Software debouncing

Problems with dirty switch contacts aren’t unique to keyboards; practically any type of switch can suffer from “contact bounce.” The software solution is to use a “debouncing” delay during keyboard scanning to weed out phantom key presses due to keybounce. The fact that Level II BASIC didn’t debounce the keyboard in its input routines was a major design flaw.2 However, it was possible to fix the problem by extending the Level II BASIC keyboard driver to add debouncing delays.

The official Radio Shack keyboard debouncing utility was usually referred to as KBFIX. The full name of the package was Keyboard Debounce and Real-Time Clock.3 It was a cassette that could be ordered through Radio Shack’s National Parts Department (stock item ACT-0300).

KBFIX was a short (55 bytes long) program that added debouncing delays to the ROM keyboard driver. It completely eliminated the keybounce problem with no hardware modifications. KBFIX worked for both cassette systems and for disk system running Model I TRSDOS. The disadvantage was that it needed to be loaded fresh every time the Model I was started.

KBFIX was far from the only debouncing utility available. There were free debounce utilities published in many computer magazines (KBEEPFIX by Dennis Báthory-Kitsz in the February 1980 issue of 80 Microcomputing was a notable example). Many products, such as Level III BASIC and the Exatron String Floppy, included their own debouncing routines. Almost all Model I operating systems (except for Model I TRSDOS) offered keyboard debouncing as a feature.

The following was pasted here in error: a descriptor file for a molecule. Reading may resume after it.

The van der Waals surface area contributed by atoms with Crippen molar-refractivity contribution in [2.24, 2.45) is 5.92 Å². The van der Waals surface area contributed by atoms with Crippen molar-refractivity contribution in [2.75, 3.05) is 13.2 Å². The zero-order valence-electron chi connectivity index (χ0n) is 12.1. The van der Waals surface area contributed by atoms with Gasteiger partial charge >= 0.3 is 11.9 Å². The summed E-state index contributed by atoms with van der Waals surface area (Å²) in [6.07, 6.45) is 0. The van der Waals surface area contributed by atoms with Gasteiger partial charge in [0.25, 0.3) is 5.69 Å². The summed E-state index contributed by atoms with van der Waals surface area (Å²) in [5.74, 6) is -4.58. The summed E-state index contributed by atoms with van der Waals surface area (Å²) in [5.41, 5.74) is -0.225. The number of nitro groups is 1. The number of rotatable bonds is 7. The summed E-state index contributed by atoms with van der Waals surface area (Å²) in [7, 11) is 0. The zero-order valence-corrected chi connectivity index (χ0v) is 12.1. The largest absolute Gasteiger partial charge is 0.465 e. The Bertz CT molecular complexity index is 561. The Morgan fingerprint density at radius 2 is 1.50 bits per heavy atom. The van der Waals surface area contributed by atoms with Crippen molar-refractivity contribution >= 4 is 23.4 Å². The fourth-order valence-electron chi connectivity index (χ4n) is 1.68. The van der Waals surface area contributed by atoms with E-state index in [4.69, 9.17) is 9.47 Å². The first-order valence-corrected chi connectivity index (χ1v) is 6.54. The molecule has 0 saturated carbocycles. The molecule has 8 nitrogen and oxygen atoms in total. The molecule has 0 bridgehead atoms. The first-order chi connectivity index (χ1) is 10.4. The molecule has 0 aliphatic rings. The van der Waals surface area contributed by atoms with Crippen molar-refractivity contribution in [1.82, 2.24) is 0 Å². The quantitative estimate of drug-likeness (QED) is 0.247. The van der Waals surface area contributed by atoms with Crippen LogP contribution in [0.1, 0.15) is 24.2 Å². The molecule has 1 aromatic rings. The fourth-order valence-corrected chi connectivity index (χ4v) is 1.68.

Later developments

Later revisions of the Model I used a different type of keyboard than the original. The new keyboard, manufactured by ALPS, used sealed key switches that were much less susceptible to keybounce. (Owners of Model I’s with the earlier keyboard could buy the newer keyboard for $75.00.) Radio Shack used the ALPS keyboard later in the Model III and for most of the production run of the Model 4.

One of the improvements in the final Model I ROM revision, version 1.3 (known as the R/S L2 ROM), was the addition of keyboard debouncing. This meant that KBFIX was no longer needed. (In fact, using KBFIX with the 1.3 ROM would lead to keyboard scanning delays so long that keys could be missed!)

Radio Shack learned from their keybounce mistake with the Level II ROM; all subsequent TRS‑80 models, such as the Color Computer and the Model III, included keyboard debouncing in the ROM.


  1. Debouncing using a hardware filter was another possible solution, but I don’t know of any product that did that.

  2. Contrary to what some have written, Level I BASIC did debounce the keyboard.

  3. “Real-time clock” in the package name didn’t have the same meaning then as it does today. In this case, it meant an extension to Level II BASIC that let cassette systems with an Expansion Interface keep track of the clock while the system was on. This was a feature normally reserved for disk systems.